Broken into a few parts due to length
Speaking of energies, there was an anticipation in the room. So for those who scoff at any notion of us engaging in meaningful thoughtful dialogue – who propagate notions of us not being a reading, thinking public (and that includes those of us who sometimes despair at the racachacaracachaca) – (we need to to) think again. There is a lot of noise a lot of the time, but there is also clearly a hunger for mental and spiritual food as filling as fungi and pepperpot – not just the national dish, also the hashtag of the TEDx talk, so interpreted by three artists; Edison Liburd, Sonali Andrews, and Maritza Martin.
If we were hungry, we got lots of food for thought and we were thoughtful and engaged as we ate it up, and then scraped the bottom of the pot for the brawta.
The image of the man and his ever-present guitar reinforced the idea of the calypsonian, certainly the calypsonian of yester-year as the quintessential singer-songwriter, the Bob Dylans and Joni Mitchells of our world, steeped musically in the folk-acoustic tradition and fired by the internal imperative to respond to the world around them, not merely entertain it. Calypso Joe spoke of the racial tensions making headlines from Africa to America to right here in Antigua back in the 1960s, inspiring his ‘We shall overcome’. Calypso Joe said that when young Joe realized he could write, “the struggles in those countries came to my mind, those are the first things that came to my pen.” He spoke about his mother, a mother to 10 of them, only partially educated but preaching the gospel of education as the way out of poverty- a dynamic with which this blogger can definitely relate as my mother was much the same, though she didn’t have 10 of us with which to contend. And so, bolstered by his mother’s influence, he sang “a tree begins from the root, so it’s your duty to nurture and train the youth.” He spoke of another song, again driven by the racial inequities defining the black experience, that came to him on waking one night – “it took me 20 minutes to write…because it was already in my subconscious.” And it took little prompting for us to sing or hum along – knowing the melody if not always the words as these songs have long been part of the narrative of our Antiguan-Barbudan lives. None more so than ‘A Nation to Build, A Country to Mould’, a celebration of our independence and at the same time a chastisement re the petty politics we allowed to divide us – a song, unfortunately, relevant to this day, 34 years on from when we first heard it.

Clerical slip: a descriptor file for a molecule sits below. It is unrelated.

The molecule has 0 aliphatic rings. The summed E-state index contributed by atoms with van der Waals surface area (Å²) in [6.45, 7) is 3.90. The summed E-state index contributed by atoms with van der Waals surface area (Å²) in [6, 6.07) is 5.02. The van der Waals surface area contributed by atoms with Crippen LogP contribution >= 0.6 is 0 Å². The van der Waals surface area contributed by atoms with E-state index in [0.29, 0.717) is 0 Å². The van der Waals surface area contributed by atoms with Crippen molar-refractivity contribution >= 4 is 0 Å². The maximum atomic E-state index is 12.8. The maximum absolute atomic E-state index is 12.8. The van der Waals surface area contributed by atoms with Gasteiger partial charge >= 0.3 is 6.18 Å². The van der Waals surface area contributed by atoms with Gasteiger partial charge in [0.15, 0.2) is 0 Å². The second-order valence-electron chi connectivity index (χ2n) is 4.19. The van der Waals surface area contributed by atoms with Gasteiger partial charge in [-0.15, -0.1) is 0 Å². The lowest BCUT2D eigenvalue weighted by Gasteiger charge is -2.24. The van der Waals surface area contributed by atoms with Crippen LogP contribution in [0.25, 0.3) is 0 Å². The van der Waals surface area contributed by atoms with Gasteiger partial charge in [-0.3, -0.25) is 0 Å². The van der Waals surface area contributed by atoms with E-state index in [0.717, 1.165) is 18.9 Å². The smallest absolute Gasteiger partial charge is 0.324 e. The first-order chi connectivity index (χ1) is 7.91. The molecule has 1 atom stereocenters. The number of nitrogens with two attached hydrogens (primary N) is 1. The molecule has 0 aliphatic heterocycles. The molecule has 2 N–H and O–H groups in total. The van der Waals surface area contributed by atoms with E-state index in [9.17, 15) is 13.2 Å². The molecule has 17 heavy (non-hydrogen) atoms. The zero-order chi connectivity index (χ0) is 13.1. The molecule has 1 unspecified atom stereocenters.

I first came to know Lia as a Wadadli Pen finalist during my first year of launching that writing programme, but her family’s name, Nicholson, was well established in Antigua before then – as adventurers, historians, environmentalists, artists and artisans. Lia, a Yale graduate and current chair of the Environmental Awareness Group, continues in that fine tradition and had her local coming out as a thought-leader with her TEDx presentation on how creativity and innovation can help us combat the ravages of climate change which, as she pointed out, is already affecting us in ways we don’t even think about.
She began in an unlikely place, with the widdy widdy bush. Every Antiguan and Barbudan has heard about the widdy widdy bush, it is part of local lore, this weed that sustained our people during one of the longest national strikes in our history – so the legend goes, so Papa Bird said, and said, and said, on TV certainly during my childhood. It’s Antigua and Barbuda’s national weed (yes, that’s a thing!) but most of us couldn’t pick it out of a line up.
Lia opened with a shot of the widdy widdy and spoke about how it was an integral part of the earlier variations of the national dish –pepperpot, now made with mostly anything green. “We have a culture of innovation,” she reminded us. “We took a weed and turned it into a delicious meal.” And seriously how many times have we had to do that in our history, to, as we love to say, as our parents and their parents and their parents generations going back, “cut and contrive”. It was practically a national philosophy. How have we forgotten that?